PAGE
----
1. Cinnaldehydum, Cinnamic Aldehyde, C3h8o Official 1900-1910

Cinnaldehydum, Cinnamic Aldehyde, Cho Official -. Obtained as a natural product by shaking oil of cassia with aqueous solution of acid sodium sulphite, filtering, washing crystalline magma with alcohol, decomposing with diluted sulphuric acid, or synthetically by oxidation of cinnamyl alcohol by dry distillation of a mixture of calcium cinnamate and formate, or as a condensation-product by acting on benzaldehyde (10), acetaldehyde (15) with hydrochloric acid gas, or with 10 p. c solution of sodium hydroxide (10) + water (900). It is a colorless liquid, cinnamon-like odor, burning, aromatic taste, sp. gr. 1.047, boils at 250° C. (482° F.) with partial decomposition, optically inactive, solidified with ice and salt should melt at - 7.5° C. (18.5° F.), soluble in alcohol, ether, fixed or volatile oils, sparingly in water; contains at least 95 p. c. of pure cinnamic aldehyde.

Similar to oil of cinnamon, for which it may be substituted. Should be kept in well-stoppered, small, amber-colored bottles. Dose, j-5 (.06-.3 Ml. (Cc.)).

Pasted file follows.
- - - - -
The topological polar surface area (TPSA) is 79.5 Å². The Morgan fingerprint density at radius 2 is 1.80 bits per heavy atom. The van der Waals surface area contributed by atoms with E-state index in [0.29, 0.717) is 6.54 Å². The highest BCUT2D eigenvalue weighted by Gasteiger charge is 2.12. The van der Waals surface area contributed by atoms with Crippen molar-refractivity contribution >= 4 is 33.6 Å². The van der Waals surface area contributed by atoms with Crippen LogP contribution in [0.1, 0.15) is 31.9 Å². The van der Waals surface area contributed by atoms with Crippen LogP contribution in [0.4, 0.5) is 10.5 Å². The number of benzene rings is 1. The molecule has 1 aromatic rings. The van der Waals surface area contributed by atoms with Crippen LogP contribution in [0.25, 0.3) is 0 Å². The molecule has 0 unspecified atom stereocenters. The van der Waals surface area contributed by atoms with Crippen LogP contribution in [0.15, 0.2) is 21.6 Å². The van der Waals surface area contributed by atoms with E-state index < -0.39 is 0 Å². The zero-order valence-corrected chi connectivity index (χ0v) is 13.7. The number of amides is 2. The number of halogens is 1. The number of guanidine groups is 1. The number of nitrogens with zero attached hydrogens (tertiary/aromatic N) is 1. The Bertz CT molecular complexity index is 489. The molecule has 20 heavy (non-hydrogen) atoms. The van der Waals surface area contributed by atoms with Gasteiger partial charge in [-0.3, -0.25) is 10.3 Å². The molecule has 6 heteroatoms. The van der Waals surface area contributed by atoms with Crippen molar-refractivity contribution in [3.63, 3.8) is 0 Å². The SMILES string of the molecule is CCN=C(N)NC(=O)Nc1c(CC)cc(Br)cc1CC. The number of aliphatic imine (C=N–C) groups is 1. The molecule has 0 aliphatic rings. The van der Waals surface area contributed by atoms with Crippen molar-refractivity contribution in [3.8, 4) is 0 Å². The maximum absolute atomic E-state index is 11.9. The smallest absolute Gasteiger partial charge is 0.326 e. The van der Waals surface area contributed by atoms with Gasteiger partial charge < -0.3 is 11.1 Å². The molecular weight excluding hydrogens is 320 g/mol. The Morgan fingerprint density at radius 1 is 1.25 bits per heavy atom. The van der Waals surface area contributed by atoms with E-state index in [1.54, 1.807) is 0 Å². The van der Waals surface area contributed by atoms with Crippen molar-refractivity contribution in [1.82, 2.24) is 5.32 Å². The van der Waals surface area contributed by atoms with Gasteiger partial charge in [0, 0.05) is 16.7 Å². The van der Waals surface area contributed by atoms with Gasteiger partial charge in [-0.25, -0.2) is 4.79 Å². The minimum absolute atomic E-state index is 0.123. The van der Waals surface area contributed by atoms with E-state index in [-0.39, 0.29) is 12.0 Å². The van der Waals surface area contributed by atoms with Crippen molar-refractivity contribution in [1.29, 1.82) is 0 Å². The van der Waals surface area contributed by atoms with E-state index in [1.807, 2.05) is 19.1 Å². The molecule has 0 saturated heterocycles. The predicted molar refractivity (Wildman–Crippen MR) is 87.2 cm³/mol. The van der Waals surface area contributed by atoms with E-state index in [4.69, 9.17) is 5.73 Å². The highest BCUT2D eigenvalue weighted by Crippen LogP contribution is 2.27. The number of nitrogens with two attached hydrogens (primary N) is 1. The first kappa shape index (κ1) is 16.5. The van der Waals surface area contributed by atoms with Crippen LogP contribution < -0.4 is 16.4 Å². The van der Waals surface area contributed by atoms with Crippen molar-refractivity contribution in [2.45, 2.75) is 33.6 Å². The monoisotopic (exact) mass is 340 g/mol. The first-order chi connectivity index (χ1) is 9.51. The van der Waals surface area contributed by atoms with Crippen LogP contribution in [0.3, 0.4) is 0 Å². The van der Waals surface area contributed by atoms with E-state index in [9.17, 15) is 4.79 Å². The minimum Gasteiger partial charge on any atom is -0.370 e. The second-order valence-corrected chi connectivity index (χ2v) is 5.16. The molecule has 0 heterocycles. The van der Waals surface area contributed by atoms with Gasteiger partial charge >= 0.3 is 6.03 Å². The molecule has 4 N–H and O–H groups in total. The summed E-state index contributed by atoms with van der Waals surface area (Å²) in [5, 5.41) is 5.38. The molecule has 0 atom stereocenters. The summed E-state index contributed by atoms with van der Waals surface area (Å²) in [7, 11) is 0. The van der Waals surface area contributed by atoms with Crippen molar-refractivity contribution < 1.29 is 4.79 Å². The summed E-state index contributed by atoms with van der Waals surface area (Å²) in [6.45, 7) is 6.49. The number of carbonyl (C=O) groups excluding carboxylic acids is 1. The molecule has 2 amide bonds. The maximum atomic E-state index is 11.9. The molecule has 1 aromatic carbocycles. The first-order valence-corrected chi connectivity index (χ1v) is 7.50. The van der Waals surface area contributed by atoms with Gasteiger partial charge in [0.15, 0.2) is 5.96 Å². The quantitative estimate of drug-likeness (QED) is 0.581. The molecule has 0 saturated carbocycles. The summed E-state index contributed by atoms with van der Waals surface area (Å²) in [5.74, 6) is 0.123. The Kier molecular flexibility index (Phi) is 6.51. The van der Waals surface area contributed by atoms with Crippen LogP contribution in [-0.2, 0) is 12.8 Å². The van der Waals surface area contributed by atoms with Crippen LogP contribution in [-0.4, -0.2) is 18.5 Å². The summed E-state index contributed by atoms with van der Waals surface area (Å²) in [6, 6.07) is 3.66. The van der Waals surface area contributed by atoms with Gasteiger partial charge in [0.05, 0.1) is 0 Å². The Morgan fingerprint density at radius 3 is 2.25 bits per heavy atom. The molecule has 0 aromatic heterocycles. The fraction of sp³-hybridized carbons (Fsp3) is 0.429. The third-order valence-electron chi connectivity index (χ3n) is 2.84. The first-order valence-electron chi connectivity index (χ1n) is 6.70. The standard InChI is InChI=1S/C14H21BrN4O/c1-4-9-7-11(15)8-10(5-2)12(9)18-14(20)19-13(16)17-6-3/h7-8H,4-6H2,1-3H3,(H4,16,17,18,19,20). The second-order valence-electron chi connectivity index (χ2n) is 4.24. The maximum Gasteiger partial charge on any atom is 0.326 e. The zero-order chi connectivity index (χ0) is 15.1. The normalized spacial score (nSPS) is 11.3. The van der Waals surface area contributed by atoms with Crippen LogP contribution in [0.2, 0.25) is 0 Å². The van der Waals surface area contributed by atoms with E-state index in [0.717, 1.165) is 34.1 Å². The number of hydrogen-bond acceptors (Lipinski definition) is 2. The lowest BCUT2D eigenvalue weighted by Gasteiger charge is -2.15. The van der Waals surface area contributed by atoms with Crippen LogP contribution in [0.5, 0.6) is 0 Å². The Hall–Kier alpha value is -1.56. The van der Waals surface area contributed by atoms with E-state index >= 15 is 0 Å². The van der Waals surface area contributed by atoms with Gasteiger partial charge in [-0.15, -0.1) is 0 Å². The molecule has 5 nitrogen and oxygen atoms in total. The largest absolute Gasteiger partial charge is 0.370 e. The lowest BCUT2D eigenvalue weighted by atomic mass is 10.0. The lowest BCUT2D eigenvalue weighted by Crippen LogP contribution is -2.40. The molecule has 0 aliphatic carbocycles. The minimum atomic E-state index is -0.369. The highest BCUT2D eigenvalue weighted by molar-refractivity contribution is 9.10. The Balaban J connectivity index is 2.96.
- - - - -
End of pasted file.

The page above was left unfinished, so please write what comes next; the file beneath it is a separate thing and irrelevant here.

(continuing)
2. Cinnamomum Cassia (Aromat'Icum), Chinese Cinnamon

Cinnamomum Cassia (Aromat'Icum), Chinese Cinnamon. The dried bark of the shoots deprived of most of the corky portion, official 1820-1900; China. Plant - handsome tree, but bark removed when 5-6 years old, occurring in quills 5-20 Mm. (1/5-4/5') broad, bark 1-2 Mm. (1/25-1/12') thick, deprived of corky layer, yellowish-brown, often with grayish patches, rough, inside nearly smooth, faintly striate, fracture nearly smooth; odor fragrant; taste sweet, aromatic, pungent, astringent. The outer layers are simply imperfectly removed by curved knives or planes, those of iron being avoided, consequently can be recognized readily by having undergone this treatment, also by its more irregular zone of stone cells, the greater abundance of bast-fibres and tannin. This bark is very irregular in quality, owing to its varied origin, and accordingly is recognized in commerce as Cassia, Cassia vera, Cassia lignea, etc. C. Burman'ni is believed to yield the Sumatra, also a portion of the Java, China, Timor; C. Tam'ala, some of the Calcutta, N. India, Cochin China; C. i'ners, part of E. Iridian archipelago.

3. Cassia Buds, Flores Cassiae

Cassia Buds, Flores Cassiae. These are the small, stem-like immature fruits of various species, somewhat resembling, but smaller than clove, having fine cinnamon odor and taste; contain oil of cinnamon, tannin, etc.